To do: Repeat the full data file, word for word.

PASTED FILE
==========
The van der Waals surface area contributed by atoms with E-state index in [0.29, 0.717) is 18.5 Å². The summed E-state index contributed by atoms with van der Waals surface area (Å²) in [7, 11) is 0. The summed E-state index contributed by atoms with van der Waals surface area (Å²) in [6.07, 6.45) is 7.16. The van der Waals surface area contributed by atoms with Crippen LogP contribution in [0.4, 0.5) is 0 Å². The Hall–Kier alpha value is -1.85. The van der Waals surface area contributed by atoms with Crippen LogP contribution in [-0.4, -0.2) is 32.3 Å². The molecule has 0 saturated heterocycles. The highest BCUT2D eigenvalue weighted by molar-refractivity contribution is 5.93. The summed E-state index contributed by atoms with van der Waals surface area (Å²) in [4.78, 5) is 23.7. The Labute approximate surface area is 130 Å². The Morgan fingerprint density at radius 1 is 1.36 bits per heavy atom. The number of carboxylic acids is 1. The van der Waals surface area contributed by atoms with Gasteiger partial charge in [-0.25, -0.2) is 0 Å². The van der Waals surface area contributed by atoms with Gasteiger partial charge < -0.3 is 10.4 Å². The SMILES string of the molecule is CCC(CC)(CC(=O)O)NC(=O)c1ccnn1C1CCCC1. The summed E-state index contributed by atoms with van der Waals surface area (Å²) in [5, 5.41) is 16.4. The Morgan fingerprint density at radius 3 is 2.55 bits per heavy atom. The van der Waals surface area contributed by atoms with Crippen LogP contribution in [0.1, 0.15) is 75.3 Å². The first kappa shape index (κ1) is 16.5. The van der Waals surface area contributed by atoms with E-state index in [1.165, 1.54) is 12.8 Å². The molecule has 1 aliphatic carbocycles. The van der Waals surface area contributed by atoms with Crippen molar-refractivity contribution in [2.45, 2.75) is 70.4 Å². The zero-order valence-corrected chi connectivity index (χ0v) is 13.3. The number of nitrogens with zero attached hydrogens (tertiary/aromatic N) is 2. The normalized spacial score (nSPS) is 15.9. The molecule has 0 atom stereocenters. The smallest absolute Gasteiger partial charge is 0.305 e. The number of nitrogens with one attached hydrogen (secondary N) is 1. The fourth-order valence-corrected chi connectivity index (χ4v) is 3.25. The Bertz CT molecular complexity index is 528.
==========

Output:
The van der Waals surface area contributed by atoms with E-state index in [0.29, 0.717) is 18.5 Å². The summed E-state index contributed by atoms with van der Waals surface area (Å²) in [7, 11) is 0. The summed E-state index contributed by atoms with van der Waals surface area (Å²) in [6.07, 6.45) is 7.16. The van der Waals surface area contributed by atoms with Crippen LogP contribution in [0.4, 0.5) is 0 Å². The Hall–Kier alpha value is -1.85. The van der Waals surface area contributed by atoms with Crippen LogP contribution in [-0.4, -0.2) is 32.3 Å². The molecule has 0 saturated heterocycles. The highest BCUT2D eigenvalue weighted by molar-refractivity contribution is 5.93. The summed E-state index contributed by atoms with van der Waals surface area (Å²) in [4.78, 5) is 23.7. The Labute approximate surface area is 130 Å². The Morgan fingerprint density at radius 1 is 1.36 bits per heavy atom. The number of carboxylic acids is 1. The van der Waals surface area contributed by atoms with Gasteiger partial charge in [-0.25, -0.2) is 0 Å². The van der Waals surface area contributed by atoms with Gasteiger partial charge < -0.3 is 10.4 Å². The SMILES string of the molecule is CCC(CC)(CC(=O)O)NC(=O)c1ccnn1C1CCCC1. The summed E-state index contributed by atoms with van der Waals surface area (Å²) in [5, 5.41) is 16.4. The Morgan fingerprint density at radius 3 is 2.55 bits per heavy atom. The van der Waals surface area contributed by atoms with Crippen LogP contribution in [0.1, 0.15) is 75.3 Å². The first kappa shape index (κ1) is 16.5. The van der Waals surface area contributed by atoms with E-state index in [1.165, 1.54) is 12.8 Å². The molecule has 1 aliphatic carbocycles. The van der Waals surface area contributed by atoms with Crippen molar-refractivity contribution in [2.45, 2.75) is 70.4 Å². The zero-order valence-corrected chi connectivity index (χ0v) is 13.3. The number of nitrogens with zero attached hydrogens (tertiary/aromatic N) is 2. The normalized spacial score (nSPS) is 15.9. The molecule has 0 atom stereocenters. The smallest absolute Gasteiger partial charge is 0.305 e. The number of nitrogens with one attached hydrogen (secondary N) is 1. The fourth-order valence-corrected chi connectivity index (χ4v) is 3.25. The Bertz CT molecular complexity index is 528.